The House voted down an amendment to House Bill 3003 offered by Rep. David Eastman that would have inserted intent language that would prohibit agencies receiving state funds from requiring its employees to show proof of having a Covid-19 vaccine as a condition of employment.
Opponents of the measure said that hospitals and clinics need to be able to ask their employees to be vaccinated. Proponents argued for the right to privacy and confidentiality.
The measure was voted down almost along party lines, with Republicans Sara Rasmussen and Kelly Merrick joining the Democrat caucus to vote against it, making it fail by 21-19.
The Alaska State Hospital and Nursing Home Association weighed in, causing a second vote on the amendment, which had initially passed. ASHNA begged lawmakers to oppose it.
Similar measures are passing in other states. In May, Montana Gov. Greg Gianforte signed Montana House Bill 702, which made the state the first to recognize an individual’s vaccination status as a protected category. The law prevents employers from requiring employees to disclose their immunization status and bars employers from requiring employees to receive certain types of vaccines or to possess an immunity passport. The law is part of the Montana Human Rights Act in Title 49, chapter 2, part 3 of the Montana Code Annotated. It is explained more fully by the Montana Department of Labor and Industry.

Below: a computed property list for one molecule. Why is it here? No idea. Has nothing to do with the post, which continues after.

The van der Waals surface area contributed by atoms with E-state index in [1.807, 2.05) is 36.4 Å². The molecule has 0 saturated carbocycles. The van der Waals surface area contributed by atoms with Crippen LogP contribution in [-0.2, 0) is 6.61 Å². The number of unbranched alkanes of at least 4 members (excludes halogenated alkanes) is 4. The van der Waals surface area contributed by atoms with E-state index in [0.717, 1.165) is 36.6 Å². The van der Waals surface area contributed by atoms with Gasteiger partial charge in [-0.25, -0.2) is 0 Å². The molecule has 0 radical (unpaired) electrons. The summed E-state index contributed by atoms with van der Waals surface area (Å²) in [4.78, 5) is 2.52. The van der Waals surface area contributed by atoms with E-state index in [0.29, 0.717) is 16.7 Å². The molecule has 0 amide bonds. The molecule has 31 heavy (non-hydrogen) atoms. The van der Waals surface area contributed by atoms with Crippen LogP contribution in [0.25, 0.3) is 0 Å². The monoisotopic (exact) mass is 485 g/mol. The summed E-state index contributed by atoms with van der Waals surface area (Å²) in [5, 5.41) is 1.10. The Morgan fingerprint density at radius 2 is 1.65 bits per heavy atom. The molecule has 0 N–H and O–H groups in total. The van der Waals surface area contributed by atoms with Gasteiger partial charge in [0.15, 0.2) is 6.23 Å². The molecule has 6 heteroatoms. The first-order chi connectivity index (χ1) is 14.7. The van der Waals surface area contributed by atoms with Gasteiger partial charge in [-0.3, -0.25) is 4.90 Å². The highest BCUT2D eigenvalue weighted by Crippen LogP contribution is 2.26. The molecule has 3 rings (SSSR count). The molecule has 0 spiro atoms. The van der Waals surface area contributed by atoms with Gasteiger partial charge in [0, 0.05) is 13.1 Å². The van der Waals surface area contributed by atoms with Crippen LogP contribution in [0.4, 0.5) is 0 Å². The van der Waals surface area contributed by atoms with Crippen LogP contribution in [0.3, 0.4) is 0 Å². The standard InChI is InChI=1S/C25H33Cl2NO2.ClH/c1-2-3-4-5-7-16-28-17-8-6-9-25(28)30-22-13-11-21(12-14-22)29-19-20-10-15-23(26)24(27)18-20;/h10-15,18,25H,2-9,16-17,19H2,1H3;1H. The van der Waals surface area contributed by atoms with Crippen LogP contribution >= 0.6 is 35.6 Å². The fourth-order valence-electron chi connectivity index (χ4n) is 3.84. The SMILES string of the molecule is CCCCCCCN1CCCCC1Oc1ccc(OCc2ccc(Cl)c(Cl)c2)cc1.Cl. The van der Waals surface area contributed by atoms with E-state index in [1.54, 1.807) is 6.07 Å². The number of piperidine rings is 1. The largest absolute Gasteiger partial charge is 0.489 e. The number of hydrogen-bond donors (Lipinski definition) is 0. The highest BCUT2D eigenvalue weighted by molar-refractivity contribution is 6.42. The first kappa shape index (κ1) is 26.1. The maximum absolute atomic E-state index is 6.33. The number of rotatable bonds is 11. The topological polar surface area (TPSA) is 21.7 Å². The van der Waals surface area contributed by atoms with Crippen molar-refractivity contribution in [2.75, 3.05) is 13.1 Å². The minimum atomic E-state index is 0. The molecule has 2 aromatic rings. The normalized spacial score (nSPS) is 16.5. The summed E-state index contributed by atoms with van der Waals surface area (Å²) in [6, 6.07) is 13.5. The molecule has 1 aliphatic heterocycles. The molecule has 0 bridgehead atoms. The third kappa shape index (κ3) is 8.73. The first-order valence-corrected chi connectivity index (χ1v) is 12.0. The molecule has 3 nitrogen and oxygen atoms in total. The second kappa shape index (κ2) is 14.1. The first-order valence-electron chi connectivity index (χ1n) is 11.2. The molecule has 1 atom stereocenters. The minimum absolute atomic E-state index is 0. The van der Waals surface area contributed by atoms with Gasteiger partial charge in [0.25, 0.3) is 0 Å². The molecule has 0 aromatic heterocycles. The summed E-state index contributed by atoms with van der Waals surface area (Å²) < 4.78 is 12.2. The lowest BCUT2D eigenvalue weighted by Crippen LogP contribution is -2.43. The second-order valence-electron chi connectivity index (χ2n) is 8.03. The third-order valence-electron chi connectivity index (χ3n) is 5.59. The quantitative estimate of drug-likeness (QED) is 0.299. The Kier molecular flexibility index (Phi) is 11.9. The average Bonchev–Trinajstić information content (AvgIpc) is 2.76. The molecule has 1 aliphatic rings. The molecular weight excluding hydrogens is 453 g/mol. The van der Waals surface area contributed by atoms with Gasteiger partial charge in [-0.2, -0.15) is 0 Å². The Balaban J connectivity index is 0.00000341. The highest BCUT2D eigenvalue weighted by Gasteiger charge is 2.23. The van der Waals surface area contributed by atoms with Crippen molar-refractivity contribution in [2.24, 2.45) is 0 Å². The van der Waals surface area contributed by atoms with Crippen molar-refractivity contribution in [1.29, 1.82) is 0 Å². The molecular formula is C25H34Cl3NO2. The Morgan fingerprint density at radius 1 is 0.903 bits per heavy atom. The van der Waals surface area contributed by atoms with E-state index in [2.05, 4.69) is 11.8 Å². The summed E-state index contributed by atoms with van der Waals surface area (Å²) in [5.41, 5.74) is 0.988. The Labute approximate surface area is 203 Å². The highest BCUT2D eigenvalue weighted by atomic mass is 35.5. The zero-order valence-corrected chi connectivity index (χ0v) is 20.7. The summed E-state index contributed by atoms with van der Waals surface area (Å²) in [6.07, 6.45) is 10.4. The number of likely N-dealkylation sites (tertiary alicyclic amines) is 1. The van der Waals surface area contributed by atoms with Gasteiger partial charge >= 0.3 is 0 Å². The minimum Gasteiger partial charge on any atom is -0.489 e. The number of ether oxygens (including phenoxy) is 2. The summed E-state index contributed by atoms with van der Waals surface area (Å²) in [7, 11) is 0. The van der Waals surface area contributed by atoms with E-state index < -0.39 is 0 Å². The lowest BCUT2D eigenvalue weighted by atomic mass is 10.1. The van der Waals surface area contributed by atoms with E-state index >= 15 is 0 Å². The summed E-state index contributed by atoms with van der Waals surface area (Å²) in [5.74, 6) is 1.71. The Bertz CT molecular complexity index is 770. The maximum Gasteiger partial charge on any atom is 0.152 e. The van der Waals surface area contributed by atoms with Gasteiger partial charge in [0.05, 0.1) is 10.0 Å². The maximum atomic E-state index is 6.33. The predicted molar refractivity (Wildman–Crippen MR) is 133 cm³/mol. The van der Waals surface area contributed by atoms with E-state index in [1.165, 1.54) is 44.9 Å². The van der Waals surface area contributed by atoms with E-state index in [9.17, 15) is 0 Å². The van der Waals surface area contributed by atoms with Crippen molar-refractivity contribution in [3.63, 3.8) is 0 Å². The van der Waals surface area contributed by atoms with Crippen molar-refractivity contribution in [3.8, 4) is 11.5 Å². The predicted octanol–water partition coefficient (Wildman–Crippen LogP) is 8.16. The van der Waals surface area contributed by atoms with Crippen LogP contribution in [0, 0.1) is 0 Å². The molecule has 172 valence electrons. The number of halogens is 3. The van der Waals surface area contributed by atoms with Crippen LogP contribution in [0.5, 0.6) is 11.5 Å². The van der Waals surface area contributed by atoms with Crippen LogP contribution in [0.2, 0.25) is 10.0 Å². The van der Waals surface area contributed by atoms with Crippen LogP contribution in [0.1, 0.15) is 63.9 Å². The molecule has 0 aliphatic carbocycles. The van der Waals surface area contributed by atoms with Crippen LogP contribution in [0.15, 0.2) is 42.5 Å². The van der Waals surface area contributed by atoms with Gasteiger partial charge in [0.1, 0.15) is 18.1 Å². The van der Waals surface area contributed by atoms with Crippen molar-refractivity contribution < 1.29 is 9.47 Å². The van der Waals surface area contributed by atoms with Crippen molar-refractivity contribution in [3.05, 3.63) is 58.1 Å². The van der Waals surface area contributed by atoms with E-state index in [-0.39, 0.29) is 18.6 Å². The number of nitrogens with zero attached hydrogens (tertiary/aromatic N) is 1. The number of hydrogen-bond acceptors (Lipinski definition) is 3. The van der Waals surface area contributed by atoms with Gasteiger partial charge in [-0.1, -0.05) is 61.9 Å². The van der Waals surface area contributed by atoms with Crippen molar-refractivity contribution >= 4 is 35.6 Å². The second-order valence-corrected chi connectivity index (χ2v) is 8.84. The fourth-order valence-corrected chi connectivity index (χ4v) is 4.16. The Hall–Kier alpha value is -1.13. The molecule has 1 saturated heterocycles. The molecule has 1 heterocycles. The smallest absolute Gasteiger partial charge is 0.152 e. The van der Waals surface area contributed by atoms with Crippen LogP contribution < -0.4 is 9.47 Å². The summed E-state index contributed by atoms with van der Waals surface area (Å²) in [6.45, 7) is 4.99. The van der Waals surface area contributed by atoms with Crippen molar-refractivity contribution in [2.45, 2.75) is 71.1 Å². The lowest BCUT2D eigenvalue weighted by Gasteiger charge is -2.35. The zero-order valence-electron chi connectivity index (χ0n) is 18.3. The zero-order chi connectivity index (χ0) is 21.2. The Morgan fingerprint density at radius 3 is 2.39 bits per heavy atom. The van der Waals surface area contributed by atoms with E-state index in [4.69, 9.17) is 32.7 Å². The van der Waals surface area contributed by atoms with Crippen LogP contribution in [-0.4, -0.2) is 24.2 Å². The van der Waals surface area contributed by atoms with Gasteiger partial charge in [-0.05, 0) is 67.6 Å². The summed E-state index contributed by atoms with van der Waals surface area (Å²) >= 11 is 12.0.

In Colorado, a House bill that would have banned discrimination against clients, patrons, or customers based on their Covid-19 vaccination status, failed to pass.
In Alaska, Gov. Mike Dunleavy issued issued an administrative order that specifies the state’s “Executive Branch does not, and will not, require any person to produce their personal vaccine history, also referred to as a ‘vaccine Passport,’ in order to travel to, or around, Alaska.” The order, however, said the state would not “infringe on the rights of private businesses” and that the Alaska Marine Highway ferry system is still “allowed to inform passengers on long haul trips of the voluntary choice the passenger can make to provide proof of vaccination and avoid the need for a negative test before boarding.”